You see signs like this all over Colorado.
But because it’s already wildfire season here in Colorado, I’d like to point out to Mother Nature, while black is certainly a color, it’s not the one we want covering the landscape.
As I write this, there are four wildfires raging (do fires do anything else?) around the state. One is in a remote area of Rocky Mountain National Park, one is near Canon City threatening the historic Royal Gorge Bridge, one is contained and almost out near La Veta.
But the one that concerns me most is in Black Forest, just north of Colorado Springs. (The irony of the name breaks my heart.) The weather is not cooperating ”” too dry, too hot, too windy. It’s only about 10% contained and has already destroyed almost 16,000 acres and 379 homes. It threatens thousands more.
Some of them belong to my friends, many of whom have been evacuated for days.
The Colorado Springs area is still reeling from the huge Waldo Canyon fire of last summer, until a few days ago the most destructive in Colorado history. In fact, Barb, a writer friend of mine who lost her house last year was moving into their new house just as the inferno in Black Forest got started. Everyone is having stressful flashbacks, some more so than others.
Barb spoke eloquently at the Pikes Peak Writers Conference about her journey from fire victim to survivor, reducing most of us to tears. She talked about not being able to get off the floor for days after her husband and kids resumed their normal lives. They returned to work and school. But Barb’s ‘normal life’ ”” like many writers ”” is spent at home. She had nothing normal in her life any longer.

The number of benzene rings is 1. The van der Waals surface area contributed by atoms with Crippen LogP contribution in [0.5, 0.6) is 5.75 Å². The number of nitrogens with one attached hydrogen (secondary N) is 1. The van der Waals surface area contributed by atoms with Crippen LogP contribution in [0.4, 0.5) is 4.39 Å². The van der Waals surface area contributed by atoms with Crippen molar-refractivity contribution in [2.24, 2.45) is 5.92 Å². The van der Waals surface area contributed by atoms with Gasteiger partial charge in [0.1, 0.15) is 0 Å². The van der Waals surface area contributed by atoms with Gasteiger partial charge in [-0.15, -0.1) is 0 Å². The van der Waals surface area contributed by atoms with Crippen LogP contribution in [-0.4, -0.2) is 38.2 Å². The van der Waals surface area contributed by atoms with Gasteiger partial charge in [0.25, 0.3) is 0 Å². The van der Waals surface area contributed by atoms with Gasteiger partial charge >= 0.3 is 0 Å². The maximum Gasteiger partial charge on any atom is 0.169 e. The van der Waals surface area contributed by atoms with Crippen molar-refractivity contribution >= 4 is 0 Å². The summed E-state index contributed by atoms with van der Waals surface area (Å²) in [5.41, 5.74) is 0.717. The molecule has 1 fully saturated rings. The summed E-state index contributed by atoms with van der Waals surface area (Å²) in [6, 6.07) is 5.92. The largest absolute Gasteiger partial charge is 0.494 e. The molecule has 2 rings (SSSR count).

People often say, “It’s just stuff.” And it is. Kinda.
But you have it because you need it: eyeglasses, prescriptions, clothes, phone chargers, shoes, file folders of writing ideas.
And because you want it: photographs, piano music, your Dad’s pipes, signed copies of books, the carved roadrunner wearing sneakers you got in Santa Fe that Christmas.
George Carlin has a funny stand-up routine about ‘stuff.’
Sometimes we feel overwhelmed by our stuff, think “Hoarders” and clearing the paperwork from our desks. Sometimes we get tired of our stuff and haul it to Goodwill. Sometimes we’re forced to get new stuff because we’ve used it up, worn it out, or made it do for too long.
I’ve been thinking about ‘stuff’ more than usual, even before these new fires, because I was involved a bit in the cleaning out of my father-in-law’s house after he died. It made me wonder about the, ahem, legacy I was leaving for my kids. Most of my treasures will be their junk. And that’s fine.
Every year the news reminds me to go through the house photographing everything for the insurance company. But now I’ll do it for my kids too. I’ll tell them the story of where I got my stuff and why it’s important to me. If my stuff is important to them after I die they can add it to their stuff and pass down the story, adding their particular insights.
But if my stuff is not important to them they have my blessing to haul it to Goodwill. As George Carlin says, “Ain’t nobody interested in your 4th grade arithmetic papers.”
There’s a helplessness that has settled over me like so much ash, but I guess if Barb can get up off the floor and start writing again, certainly I can pick up the camera and a trash bag. (If there’s no reason to photograph it, at least I can get rid of it so nobody else has to.)
I’m sure there’s a writerly metaphor hiding in there but right now it’s obscured by the smoke.
Stay safe, peeps, and good luck with your stuff.